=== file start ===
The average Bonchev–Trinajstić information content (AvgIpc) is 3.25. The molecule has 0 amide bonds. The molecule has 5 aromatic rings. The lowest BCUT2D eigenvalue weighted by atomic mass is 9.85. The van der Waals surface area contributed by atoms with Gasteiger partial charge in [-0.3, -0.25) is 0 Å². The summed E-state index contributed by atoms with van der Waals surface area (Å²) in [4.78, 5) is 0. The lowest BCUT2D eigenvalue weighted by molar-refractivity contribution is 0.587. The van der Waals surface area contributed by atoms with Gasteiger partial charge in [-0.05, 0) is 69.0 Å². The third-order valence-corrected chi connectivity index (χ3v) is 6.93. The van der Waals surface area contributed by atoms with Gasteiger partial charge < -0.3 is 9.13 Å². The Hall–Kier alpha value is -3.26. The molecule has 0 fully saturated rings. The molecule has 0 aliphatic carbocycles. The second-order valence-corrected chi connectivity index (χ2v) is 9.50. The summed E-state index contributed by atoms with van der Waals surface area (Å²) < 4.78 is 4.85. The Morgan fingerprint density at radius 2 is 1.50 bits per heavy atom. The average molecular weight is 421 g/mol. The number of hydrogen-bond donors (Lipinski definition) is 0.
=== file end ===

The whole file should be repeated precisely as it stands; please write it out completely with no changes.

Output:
The average Bonchev–Trinajstić information content (AvgIpc) is 3.25. The molecule has 0 amide bonds. The molecule has 5 aromatic rings. The lowest BCUT2D eigenvalue weighted by atomic mass is 9.85. The van der Waals surface area contributed by atoms with Gasteiger partial charge in [-0.3, -0.25) is 0 Å². The summed E-state index contributed by atoms with van der Waals surface area (Å²) in [4.78, 5) is 0. The lowest BCUT2D eigenvalue weighted by molar-refractivity contribution is 0.587. The van der Waals surface area contributed by atoms with Gasteiger partial charge in [-0.05, 0) is 69.0 Å². The third-order valence-corrected chi connectivity index (χ3v) is 6.93. The van der Waals surface area contributed by atoms with Gasteiger partial charge < -0.3 is 9.13 Å². The Hall–Kier alpha value is -3.26. The molecule has 0 fully saturated rings. The molecule has 0 aliphatic carbocycles. The second-order valence-corrected chi connectivity index (χ2v) is 9.50. The summed E-state index contributed by atoms with van der Waals surface area (Å²) < 4.78 is 4.85. The Morgan fingerprint density at radius 2 is 1.50 bits per heavy atom. The average molecular weight is 421 g/mol. The number of hydrogen-bond donors (Lipinski definition) is 0.